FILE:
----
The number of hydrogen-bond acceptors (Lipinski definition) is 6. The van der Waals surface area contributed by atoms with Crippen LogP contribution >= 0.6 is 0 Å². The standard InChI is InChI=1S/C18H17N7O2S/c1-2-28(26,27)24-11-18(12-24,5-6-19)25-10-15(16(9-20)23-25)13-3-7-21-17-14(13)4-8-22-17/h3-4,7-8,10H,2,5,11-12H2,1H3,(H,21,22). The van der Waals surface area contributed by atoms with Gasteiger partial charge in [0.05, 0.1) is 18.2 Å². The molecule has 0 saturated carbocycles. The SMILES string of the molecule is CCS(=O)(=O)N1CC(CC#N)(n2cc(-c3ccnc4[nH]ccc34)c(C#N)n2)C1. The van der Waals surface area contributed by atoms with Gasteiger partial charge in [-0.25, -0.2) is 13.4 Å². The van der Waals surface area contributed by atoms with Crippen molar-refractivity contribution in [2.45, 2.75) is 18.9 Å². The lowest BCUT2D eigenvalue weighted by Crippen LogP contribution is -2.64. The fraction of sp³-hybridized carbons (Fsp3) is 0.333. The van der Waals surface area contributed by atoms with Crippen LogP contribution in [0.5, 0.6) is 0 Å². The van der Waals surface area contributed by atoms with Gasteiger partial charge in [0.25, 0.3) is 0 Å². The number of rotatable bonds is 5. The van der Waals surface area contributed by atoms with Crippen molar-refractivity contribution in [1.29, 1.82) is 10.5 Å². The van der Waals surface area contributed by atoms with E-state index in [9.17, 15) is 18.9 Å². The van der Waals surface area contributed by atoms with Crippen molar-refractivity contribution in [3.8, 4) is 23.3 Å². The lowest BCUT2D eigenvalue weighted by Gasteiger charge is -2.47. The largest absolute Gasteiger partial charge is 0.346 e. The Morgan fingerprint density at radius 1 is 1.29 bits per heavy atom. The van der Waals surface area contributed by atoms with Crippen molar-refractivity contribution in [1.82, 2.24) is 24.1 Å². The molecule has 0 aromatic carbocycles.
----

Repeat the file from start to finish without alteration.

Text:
The number of hydrogen-bond acceptors (Lipinski definition) is 6. The van der Waals surface area contributed by atoms with Crippen LogP contribution >= 0.6 is 0 Å². The standard InChI is InChI=1S/C18H17N7O2S/c1-2-28(26,27)24-11-18(12-24,5-6-19)25-10-15(16(9-20)23-25)13-3-7-21-17-14(13)4-8-22-17/h3-4,7-8,10H,2,5,11-12H2,1H3,(H,21,22). The van der Waals surface area contributed by atoms with Gasteiger partial charge in [0.05, 0.1) is 18.2 Å². The molecule has 0 saturated carbocycles. The SMILES string of the molecule is CCS(=O)(=O)N1CC(CC#N)(n2cc(-c3ccnc4[nH]ccc34)c(C#N)n2)C1. The van der Waals surface area contributed by atoms with Gasteiger partial charge in [-0.25, -0.2) is 13.4 Å². The van der Waals surface area contributed by atoms with Crippen molar-refractivity contribution in [2.45, 2.75) is 18.9 Å². The lowest BCUT2D eigenvalue weighted by Crippen LogP contribution is -2.64. The fraction of sp³-hybridized carbons (Fsp3) is 0.333. The van der Waals surface area contributed by atoms with Crippen LogP contribution in [0.5, 0.6) is 0 Å². The van der Waals surface area contributed by atoms with Gasteiger partial charge in [0.25, 0.3) is 0 Å². The number of rotatable bonds is 5. The van der Waals surface area contributed by atoms with Crippen molar-refractivity contribution in [1.29, 1.82) is 10.5 Å². The van der Waals surface area contributed by atoms with E-state index in [9.17, 15) is 18.9 Å². The van der Waals surface area contributed by atoms with Crippen molar-refractivity contribution in [3.8, 4) is 23.3 Å². The lowest BCUT2D eigenvalue weighted by Gasteiger charge is -2.47. The largest absolute Gasteiger partial charge is 0.346 e. The Morgan fingerprint density at radius 1 is 1.29 bits per heavy atom. The van der Waals surface area contributed by atoms with Crippen molar-refractivity contribution in [1.82, 2.24) is 24.1 Å². The molecule has 0 aromatic carbocycles.